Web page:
For the past week, inspired by this Forum:

Read any good books lately?
nmblum88
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For the past week, inspired by this Forum:

Postby nmblum88 » Wed Oct 01, 2014 4:07 pm

The Science of Words, George Miller (finished half an hour ago… and a fine way to start the day AND to start another book, armed with this refresher course in what it means to be an animal gifted with the boon of language).


NMB
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Your fanciful card games, movie sojourns and exciting overseas trips, that all take place within the four walls of an aged care retirement home, do not suggest your own children offered you the care, I gave my parents."

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Gord
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Re: For the past week, inspired by this Forum:

Postby Gord » Thu Oct 02, 2014 6:18 am

I was thinking about the word "hole" recently. Whether you have a hole seems to depend on the material being examined.

If it's a shirt, you only have a hole if it goes all the way through.

If it's the Earth, a hole has to just barely penetrate the surface.

Makes ya think, eh?
"Knowledge grows through infinite timelessness" -- the random fictional Deepak Chopra quote site
"You are also taking my words out of context." -- Justin
"Nullius in verba" -- The Royal Society ["take nobody's word for it"]
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nmblum88
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Re: For the past week, inspired by this Forum:

Postby nmblum88 » Thu Oct 02, 2014 6:29 am

Gord wrote:I was thinking about the word "hole" recently. Whether you have a hole seems to depend on the material being examined.

If it's a shirt, you only have a hole if it goes all the way through.

If it's the Earth, a hole has to just barely penetrate the surface.

Makes ya think, eh?


Not yet.
But if it made YOU think and you are satisfied with the thought, that's good enough for me…. I'm not competing with you, but operating in tandem.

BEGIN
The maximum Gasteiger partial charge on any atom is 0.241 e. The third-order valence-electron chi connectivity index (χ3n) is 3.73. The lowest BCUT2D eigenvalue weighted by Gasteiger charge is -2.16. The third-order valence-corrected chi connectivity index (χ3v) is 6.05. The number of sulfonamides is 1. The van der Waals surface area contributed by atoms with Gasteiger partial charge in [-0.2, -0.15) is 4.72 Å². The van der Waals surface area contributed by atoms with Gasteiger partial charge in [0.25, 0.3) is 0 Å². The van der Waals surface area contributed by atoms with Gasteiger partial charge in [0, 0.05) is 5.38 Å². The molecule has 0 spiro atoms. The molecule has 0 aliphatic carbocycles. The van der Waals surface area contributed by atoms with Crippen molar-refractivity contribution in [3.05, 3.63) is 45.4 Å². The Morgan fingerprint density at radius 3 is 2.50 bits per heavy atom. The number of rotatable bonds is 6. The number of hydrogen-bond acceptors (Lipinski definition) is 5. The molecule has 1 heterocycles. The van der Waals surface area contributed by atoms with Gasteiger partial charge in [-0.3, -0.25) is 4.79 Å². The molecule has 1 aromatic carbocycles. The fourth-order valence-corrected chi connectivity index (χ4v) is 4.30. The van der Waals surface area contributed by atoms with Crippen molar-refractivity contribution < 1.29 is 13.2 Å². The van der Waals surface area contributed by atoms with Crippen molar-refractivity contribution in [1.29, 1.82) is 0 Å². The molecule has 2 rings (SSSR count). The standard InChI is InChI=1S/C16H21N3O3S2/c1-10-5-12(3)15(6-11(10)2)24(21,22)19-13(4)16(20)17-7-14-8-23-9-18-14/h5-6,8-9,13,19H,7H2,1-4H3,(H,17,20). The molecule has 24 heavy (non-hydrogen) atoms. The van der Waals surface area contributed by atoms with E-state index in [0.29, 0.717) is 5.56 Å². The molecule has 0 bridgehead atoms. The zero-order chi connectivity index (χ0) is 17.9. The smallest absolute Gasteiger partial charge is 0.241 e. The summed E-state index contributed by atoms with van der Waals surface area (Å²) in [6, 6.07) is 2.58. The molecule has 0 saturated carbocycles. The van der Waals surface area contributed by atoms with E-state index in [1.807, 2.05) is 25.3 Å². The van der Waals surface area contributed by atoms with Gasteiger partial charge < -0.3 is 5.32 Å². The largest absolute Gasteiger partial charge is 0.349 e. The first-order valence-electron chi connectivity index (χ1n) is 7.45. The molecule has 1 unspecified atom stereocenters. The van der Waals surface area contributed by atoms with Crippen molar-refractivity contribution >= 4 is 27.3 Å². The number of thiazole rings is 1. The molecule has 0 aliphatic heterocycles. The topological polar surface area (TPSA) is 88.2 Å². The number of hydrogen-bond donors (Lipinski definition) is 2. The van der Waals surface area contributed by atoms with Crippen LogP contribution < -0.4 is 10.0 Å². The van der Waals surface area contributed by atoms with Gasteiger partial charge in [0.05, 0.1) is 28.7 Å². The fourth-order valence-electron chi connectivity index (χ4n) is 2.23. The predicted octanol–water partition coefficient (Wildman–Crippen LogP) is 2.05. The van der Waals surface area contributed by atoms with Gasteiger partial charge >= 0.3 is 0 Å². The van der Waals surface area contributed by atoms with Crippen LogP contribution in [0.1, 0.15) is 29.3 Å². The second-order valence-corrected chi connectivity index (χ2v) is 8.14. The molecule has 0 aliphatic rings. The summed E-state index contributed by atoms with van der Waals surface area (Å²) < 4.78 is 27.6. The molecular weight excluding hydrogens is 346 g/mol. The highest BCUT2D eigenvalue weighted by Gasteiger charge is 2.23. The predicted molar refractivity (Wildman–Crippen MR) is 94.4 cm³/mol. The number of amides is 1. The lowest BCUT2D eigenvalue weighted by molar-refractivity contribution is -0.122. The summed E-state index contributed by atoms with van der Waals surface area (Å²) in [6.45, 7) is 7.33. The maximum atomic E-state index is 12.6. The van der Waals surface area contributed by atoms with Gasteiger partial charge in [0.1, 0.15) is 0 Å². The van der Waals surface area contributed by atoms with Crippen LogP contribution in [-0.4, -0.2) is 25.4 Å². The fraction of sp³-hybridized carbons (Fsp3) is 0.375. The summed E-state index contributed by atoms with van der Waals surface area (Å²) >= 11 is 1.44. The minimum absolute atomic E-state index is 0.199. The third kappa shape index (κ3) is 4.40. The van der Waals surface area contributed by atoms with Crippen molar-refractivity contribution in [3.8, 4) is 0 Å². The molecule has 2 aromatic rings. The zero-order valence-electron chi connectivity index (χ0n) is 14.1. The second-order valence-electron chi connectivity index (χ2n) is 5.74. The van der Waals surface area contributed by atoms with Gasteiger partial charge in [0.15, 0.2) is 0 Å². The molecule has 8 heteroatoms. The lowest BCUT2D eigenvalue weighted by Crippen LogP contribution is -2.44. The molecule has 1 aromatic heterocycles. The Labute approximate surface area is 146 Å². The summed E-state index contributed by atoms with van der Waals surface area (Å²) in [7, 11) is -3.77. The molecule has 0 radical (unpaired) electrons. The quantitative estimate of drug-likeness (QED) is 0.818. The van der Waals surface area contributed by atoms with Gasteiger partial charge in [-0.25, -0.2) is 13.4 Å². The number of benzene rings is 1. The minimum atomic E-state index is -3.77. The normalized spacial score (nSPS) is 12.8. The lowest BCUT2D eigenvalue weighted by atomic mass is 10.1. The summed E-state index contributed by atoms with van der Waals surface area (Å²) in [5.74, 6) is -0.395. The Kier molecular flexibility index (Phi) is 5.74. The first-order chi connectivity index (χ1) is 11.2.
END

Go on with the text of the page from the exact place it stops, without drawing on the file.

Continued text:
However, if you are really interested in being able to ascribe value to words that either intrigue or offend you, may I suggest (my oh my but it DOES take courage to do this! ) the "Cambridge Encyclopedia of Language," by David Crystal…
Of for that matter, any of the books on language by Crystal….
Sometimes the connection between the complications inherent in language and those inherent in ideas is not taken seriously.
Or it is forgotten.
Or never really thought of at all.

NMB
Skepticism:
" Norma, you poor sad lonely alcoholic. You entire life is devoted to interrupting other people's posts on this forum, regardless of the topic, to tell them what's wrong with them. The irony is, here you are doing it again, with this very post.
Your fanciful card games, movie sojourns and exciting overseas trips, that all take place within the four walls of an aged care retirement home, do not suggest your own children offered you the care, I gave my parents."

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Gord
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Re: For the past week, inspired by this Forum:

Postby Gord » Thu Oct 02, 2014 8:08 am

I've been thinking about the word "hole" for more than a week.

I like words. I like finding out how they developed from previous forms of the same word. I've got a couple of books on Indo-European languages, a book or two on word origins, and I often check the internet for etymologies, like this: http://www.etymonline.com/index.php?term=hole

Old English hol "orifice, hollow place, cave, perforation," from Proto-Germanic *hul (cognates: Old Saxon, Old Frisian, Old High German hol, Middle Dutch hool, Old Norse holr, German hohl "hollow," Gothic us-hulon "to hollow out"), from PIE root *kel- (2) "to cover, conceal" (see cell).

There are a lot of words that go back to the PIE root *kel-. For example, Hell, which comes from the Old Norse name Hel: http://en.wikipedia.org/wiki/Hel_(location)#Etymology

The old Old Norse word Hel derives from Proto-Germanic *haljō, which means "one who covers up or hides something", which itself derives from Proto-Indo-European *kel-, meaning "conceal". The cognate in English is the word Hell which is from the Old English forms hel and helle. Related terms are Old Frisian, helle, German Hölle and Gothic halja. Other words more distantly related include hole, hollow, hall, helmet and cell, all from the aforementioned Indo-European root *kel-.
"Knowledge grows through infinite timelessness" -- the random fictional Deepak Chopra quote site
"You are also taking my words out of context." -- Justin
"Nullius in verba" -- The Royal Society ["take nobody's word for it"]
#ANDAMOVIE


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